Federal and state probes of these companies' use of public funding and high student loan default rates have gotten plenty of attention. The specific issues involved should chill investors.

For example, the Department of Justice filed a fraud suit against Education Management earlier this year. Education Management has been accused of not being eligible for any of the state and federal financial aid it received from mid-2003 to June of this year, or more than $11 billion, which is only slightly less than the company's total revenue over the eight-year period. Under the False Claims Act, it could be subject to triple damages, or $33 billion.

GMI points out that even though "negative externalities" -- costs that society pays for, as opposed to the corporate behavior that caused the costs -- are usually associated with industries like the tobacco industry, or big corporate polluters.

However, similar concepts are at work with these companies, which seem to be churning out more bad debt than highly skilled workers. And these days, more people are aware that responsible corporations must foot the bill for big costs to society.

Risk Avoidance 101
Although GMI's research focused on just the four companies mentioned above, I wouldn't touch shares of Strayer (NAS: STRA) , DeVry (NYS: DV) , Bridgepoint Education (NYS: BPI) or any of the other for-profit education companies right now, either. (Note that several of my Foolish colleagues involved in Rising Stars and in several of our premium services have bought or recommended Bridgepoint. While I respect their opinions on that stock, we're a motley bunch here at The Motley Fool, and I simply can't consider industries or companies that are teeming with this kind of risk.)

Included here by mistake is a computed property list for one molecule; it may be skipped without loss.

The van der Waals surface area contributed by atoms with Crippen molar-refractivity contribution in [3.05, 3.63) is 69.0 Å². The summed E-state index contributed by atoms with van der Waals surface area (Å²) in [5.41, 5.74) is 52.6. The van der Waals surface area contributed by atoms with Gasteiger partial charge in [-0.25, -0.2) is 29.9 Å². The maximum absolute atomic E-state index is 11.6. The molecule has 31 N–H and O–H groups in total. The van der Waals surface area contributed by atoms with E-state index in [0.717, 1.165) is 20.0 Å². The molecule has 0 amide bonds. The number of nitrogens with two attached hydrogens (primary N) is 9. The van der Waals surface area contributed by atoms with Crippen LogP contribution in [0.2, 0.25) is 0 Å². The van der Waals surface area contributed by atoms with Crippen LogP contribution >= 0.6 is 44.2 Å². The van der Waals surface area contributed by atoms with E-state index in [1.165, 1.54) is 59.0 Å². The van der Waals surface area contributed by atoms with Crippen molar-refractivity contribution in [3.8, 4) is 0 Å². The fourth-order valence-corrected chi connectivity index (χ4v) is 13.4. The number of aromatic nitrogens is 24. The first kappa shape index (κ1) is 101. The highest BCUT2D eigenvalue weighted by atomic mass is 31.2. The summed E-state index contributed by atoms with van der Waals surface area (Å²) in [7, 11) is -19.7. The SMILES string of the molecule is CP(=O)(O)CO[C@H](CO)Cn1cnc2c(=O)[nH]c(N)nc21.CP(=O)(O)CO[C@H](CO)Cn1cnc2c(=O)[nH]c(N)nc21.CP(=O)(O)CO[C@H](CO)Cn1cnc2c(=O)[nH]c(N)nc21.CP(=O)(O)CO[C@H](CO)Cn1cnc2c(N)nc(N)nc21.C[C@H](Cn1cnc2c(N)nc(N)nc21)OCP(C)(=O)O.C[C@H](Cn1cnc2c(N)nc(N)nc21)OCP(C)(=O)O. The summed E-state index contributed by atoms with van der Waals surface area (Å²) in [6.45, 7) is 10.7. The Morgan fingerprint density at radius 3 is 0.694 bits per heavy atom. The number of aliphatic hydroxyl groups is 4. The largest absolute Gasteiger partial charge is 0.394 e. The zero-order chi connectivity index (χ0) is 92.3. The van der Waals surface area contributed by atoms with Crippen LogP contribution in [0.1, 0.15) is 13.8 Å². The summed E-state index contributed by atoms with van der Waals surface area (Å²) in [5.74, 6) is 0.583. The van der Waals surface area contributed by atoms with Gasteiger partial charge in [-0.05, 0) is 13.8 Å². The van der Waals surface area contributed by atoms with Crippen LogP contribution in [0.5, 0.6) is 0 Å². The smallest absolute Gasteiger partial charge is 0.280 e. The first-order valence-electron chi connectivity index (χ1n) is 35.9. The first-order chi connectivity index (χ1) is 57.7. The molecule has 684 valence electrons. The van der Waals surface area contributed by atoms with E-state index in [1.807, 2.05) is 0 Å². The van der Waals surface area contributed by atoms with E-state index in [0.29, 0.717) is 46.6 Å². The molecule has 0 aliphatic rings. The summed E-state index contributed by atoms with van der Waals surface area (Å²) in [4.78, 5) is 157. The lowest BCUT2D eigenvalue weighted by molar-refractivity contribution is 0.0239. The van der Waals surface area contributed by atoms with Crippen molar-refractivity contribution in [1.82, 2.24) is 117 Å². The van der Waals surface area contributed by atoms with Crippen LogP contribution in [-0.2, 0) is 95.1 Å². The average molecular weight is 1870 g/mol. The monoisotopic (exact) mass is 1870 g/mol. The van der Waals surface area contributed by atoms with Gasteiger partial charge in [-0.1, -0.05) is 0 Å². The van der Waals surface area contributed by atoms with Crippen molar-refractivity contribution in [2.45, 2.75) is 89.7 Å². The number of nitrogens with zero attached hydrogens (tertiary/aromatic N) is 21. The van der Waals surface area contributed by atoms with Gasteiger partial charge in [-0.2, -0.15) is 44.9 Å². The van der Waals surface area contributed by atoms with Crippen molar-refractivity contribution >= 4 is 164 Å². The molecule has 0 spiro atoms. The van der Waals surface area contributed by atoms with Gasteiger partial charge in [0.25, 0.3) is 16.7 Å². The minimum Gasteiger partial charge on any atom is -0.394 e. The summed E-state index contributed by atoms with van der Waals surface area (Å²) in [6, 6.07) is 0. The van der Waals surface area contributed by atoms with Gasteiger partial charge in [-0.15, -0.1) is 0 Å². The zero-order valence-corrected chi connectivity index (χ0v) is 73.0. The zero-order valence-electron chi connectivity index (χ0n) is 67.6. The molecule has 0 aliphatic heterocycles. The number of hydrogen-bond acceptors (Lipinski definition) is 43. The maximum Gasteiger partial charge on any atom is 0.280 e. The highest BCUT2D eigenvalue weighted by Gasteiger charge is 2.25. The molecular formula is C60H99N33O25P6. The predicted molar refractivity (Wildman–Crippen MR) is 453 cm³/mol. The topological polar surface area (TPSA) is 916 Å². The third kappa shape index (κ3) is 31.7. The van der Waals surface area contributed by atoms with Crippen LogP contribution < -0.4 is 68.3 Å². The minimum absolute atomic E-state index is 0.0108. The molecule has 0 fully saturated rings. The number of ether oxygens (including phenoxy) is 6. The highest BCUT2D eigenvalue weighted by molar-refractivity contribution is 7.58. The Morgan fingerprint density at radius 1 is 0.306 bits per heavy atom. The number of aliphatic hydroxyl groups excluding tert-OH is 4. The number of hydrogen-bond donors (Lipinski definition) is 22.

The reputational risk facing the for-profit education industry boils down to an extremely unpleasant factor. It too often capitalizes off of the poor economy and many Americans' desperate attempts to improve their lot in an extremely challenging job market. I'm all for trying to improve one's financial standing in the world and expand skills, but too many folks are taking on huge piles of untenable debt that they can't afford, for an end result that likely won't result in well-paying jobs (or even the ability to pay off the obligations).

The for-profit education industry profits off that desperation, and doesn't appear to be doing much to help the marketplace or the American economy at large. That's a lesson in trouble for all of us.

Check back atFool.comevery Wednesday and Friday for Alyce Lomax's columns on environmental, social, and governance issues.

At the time thisarticle was published Alyce Lomax does not own shares of any of the companies mentioned. The Motley Fool owns shares of Bridgepoint Education. Motley Fool newsletter services have recommended writing puts on Bridgepoint Education. Try any of our Foolish newsletter services free for 30 days. We Fools may not all hold the same opinions, but we all believe that considering a diverse range of insights makes us better investors. The Motley Fool has a disclosure policy.